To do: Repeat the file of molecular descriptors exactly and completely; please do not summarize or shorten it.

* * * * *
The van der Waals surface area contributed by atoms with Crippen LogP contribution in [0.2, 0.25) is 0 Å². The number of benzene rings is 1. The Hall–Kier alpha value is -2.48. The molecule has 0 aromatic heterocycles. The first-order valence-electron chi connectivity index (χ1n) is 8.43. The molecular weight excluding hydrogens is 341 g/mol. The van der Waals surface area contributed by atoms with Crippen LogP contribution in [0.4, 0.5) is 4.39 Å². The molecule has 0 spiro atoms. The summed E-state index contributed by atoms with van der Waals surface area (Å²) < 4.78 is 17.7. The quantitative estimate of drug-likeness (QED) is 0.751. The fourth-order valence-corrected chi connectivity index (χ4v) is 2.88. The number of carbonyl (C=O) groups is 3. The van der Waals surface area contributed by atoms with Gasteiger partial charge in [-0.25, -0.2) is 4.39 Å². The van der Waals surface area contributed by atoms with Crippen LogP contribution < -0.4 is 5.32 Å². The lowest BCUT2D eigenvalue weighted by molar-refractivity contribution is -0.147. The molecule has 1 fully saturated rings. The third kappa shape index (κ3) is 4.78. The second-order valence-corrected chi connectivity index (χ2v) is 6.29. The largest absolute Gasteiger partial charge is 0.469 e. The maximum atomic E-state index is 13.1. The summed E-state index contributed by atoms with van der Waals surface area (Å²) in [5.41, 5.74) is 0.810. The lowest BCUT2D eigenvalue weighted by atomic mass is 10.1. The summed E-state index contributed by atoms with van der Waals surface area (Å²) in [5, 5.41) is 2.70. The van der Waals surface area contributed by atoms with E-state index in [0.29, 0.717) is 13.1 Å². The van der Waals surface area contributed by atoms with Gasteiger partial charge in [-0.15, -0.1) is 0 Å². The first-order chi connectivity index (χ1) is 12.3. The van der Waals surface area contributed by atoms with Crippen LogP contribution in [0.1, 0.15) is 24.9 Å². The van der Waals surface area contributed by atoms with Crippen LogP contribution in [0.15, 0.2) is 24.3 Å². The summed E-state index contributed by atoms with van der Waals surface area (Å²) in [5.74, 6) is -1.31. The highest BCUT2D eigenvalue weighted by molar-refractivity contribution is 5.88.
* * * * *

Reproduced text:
The van der Waals surface area contributed by atoms with Crippen LogP contribution in [0.2, 0.25) is 0 Å². The number of benzene rings is 1. The Hall–Kier alpha value is -2.48. The molecule has 0 aromatic heterocycles. The first-order valence-electron chi connectivity index (χ1n) is 8.43. The molecular weight excluding hydrogens is 341 g/mol. The van der Waals surface area contributed by atoms with Crippen LogP contribution in [0.4, 0.5) is 4.39 Å². The molecule has 0 spiro atoms. The summed E-state index contributed by atoms with van der Waals surface area (Å²) < 4.78 is 17.7. The quantitative estimate of drug-likeness (QED) is 0.751. The fourth-order valence-corrected chi connectivity index (χ4v) is 2.88. The number of carbonyl (C=O) groups is 3. The van der Waals surface area contributed by atoms with Gasteiger partial charge in [-0.25, -0.2) is 4.39 Å². The van der Waals surface area contributed by atoms with Crippen LogP contribution < -0.4 is 5.32 Å². The lowest BCUT2D eigenvalue weighted by molar-refractivity contribution is -0.147. The molecule has 1 fully saturated rings. The third kappa shape index (κ3) is 4.78. The second-order valence-corrected chi connectivity index (χ2v) is 6.29. The largest absolute Gasteiger partial charge is 0.469 e. The maximum atomic E-state index is 13.1. The summed E-state index contributed by atoms with van der Waals surface area (Å²) in [5.41, 5.74) is 0.810. The lowest BCUT2D eigenvalue weighted by atomic mass is 10.1. The summed E-state index contributed by atoms with van der Waals surface area (Å²) in [5, 5.41) is 2.70. The van der Waals surface area contributed by atoms with E-state index in [0.29, 0.717) is 13.1 Å². The van der Waals surface area contributed by atoms with Gasteiger partial charge in [-0.15, -0.1) is 0 Å². The first-order chi connectivity index (χ1) is 12.3. The van der Waals surface area contributed by atoms with Crippen LogP contribution in [0.1, 0.15) is 24.9 Å². The van der Waals surface area contributed by atoms with Crippen LogP contribution in [0.15, 0.2) is 24.3 Å². The summed E-state index contributed by atoms with van der Waals surface area (Å²) in [5.74, 6) is -1.31. The highest BCUT2D eigenvalue weighted by molar-refractivity contribution is 5.88.